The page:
People have different views on whether torture is justified.
Definition of Torture Torture includes such practices as searing with hot irons, burning at the stake, electric shock treatment to the genitals, cutting out parts of the body, e. For an attempt to make some distinctions in this area see Lauritzen Most of these practices, but not all of them, involve the infliction of extreme physical pain.
For example, sleep deprivation does not necessarily involve the infliction of extreme physical pain. However, all of these practices involve the infliction of extreme physical suffering, e.
Indeed, all of them involve the intentional infliction of extreme physical suffering on some non-consenting and defenceless person.
If A accidentally sears B with hot irons A has not tortured B; intention is a necessary condition for torture.
Further, if A intentionally sears B with hot irons and B consented to this action, then B has not been tortured. Indeed, even if B did not consent, but B could have physically prevented A from searing him then B has not been tortured. That is, in order for it to be an instance of torture, B has to be defenceless.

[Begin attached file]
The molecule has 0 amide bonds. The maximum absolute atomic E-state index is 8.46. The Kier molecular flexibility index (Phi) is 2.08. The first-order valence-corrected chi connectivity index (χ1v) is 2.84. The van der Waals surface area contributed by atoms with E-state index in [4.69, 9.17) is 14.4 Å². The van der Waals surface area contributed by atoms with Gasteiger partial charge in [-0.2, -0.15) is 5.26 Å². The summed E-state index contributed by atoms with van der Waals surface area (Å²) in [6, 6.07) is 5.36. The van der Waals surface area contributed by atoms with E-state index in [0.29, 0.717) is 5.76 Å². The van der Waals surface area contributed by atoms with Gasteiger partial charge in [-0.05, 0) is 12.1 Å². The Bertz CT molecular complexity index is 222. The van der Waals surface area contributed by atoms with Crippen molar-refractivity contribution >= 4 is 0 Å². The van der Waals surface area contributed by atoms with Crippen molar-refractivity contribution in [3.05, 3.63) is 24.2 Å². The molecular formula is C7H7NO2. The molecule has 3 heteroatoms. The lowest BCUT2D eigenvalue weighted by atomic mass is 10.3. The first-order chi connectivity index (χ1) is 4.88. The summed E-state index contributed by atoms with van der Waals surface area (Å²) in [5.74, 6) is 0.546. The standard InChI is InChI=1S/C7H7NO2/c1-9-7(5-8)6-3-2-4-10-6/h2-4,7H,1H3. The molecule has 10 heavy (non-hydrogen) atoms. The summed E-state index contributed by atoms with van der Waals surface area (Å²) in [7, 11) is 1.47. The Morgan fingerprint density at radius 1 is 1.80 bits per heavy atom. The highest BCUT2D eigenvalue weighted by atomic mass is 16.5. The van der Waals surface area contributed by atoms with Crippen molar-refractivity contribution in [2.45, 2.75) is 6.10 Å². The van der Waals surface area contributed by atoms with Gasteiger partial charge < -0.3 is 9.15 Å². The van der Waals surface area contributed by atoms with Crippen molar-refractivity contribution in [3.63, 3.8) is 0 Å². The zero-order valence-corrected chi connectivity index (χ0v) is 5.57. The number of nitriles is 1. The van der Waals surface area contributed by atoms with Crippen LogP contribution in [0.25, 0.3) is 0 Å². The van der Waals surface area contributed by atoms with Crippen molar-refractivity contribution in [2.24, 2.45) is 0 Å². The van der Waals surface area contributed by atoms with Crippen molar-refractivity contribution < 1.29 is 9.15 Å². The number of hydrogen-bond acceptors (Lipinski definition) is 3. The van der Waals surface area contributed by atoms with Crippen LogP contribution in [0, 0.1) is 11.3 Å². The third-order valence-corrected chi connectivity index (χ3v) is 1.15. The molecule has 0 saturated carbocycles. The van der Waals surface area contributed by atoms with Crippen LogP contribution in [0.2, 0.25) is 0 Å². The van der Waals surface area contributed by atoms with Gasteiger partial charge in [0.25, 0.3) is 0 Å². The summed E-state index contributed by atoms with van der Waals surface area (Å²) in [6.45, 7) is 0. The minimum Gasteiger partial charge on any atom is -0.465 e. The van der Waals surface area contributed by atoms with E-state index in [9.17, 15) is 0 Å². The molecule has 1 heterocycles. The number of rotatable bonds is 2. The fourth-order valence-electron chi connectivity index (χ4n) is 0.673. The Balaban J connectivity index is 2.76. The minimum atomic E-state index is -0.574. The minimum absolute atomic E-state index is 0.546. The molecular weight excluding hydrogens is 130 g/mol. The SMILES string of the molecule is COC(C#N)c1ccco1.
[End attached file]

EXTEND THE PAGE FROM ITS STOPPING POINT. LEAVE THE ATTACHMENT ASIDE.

Michael Davis thinks not Alternatively, assume that B is in a hotel room in another country and live sounds and images of the torture are intentionally transmitted to him in his room by the torturer in such a way that he cannot avoid seeing and hearing them other than by leaving the room after having already seen and heard them.
However, A is being tortured for the purpose of causing B to disclose certain information to the torturer. B is certainly undergoing extreme mental suffering. Nevertheless, B is surely not himself being tortured. To see this, reflect on the following revised version of the scenario.
In that case surely he is not torturing B either. Consider, for example, a mock execution or a situation in which a victim with an extreme rat phobia lies naked on the ground with his arms and legs tied to stakes while dozens of rats are placed all over his body and face.
However, such suffering at one remove is in general less palpable, and more able to be resisted and subjected to rational control; after all, it is not my body that is being electrocuted, my life that is being threatened, or my uncontrollable extreme fear of rats that is being experienced.
An exception to this general rule might be cases involving the torture of persons with whom the sufferer at one remove has an extremely close relationship and a very strong felt duty of care, e.
At any rate, if as appears to be the case, there are some cases of mental torture then the above definition will need to be extended, albeit in a manner that does not admit all cases of the infliction of extreme mental suffering as being instances of torture. In various national and international laws, e.
Such a distinction needs to be made. For one thing, some treatment, e.
For another thing, some inhumane treatment does not involve physical suffering to any great extent, and is therefore not torture, properly speaking albeit, the treatment in question may be as morally bad as, or even morally worse than, torture.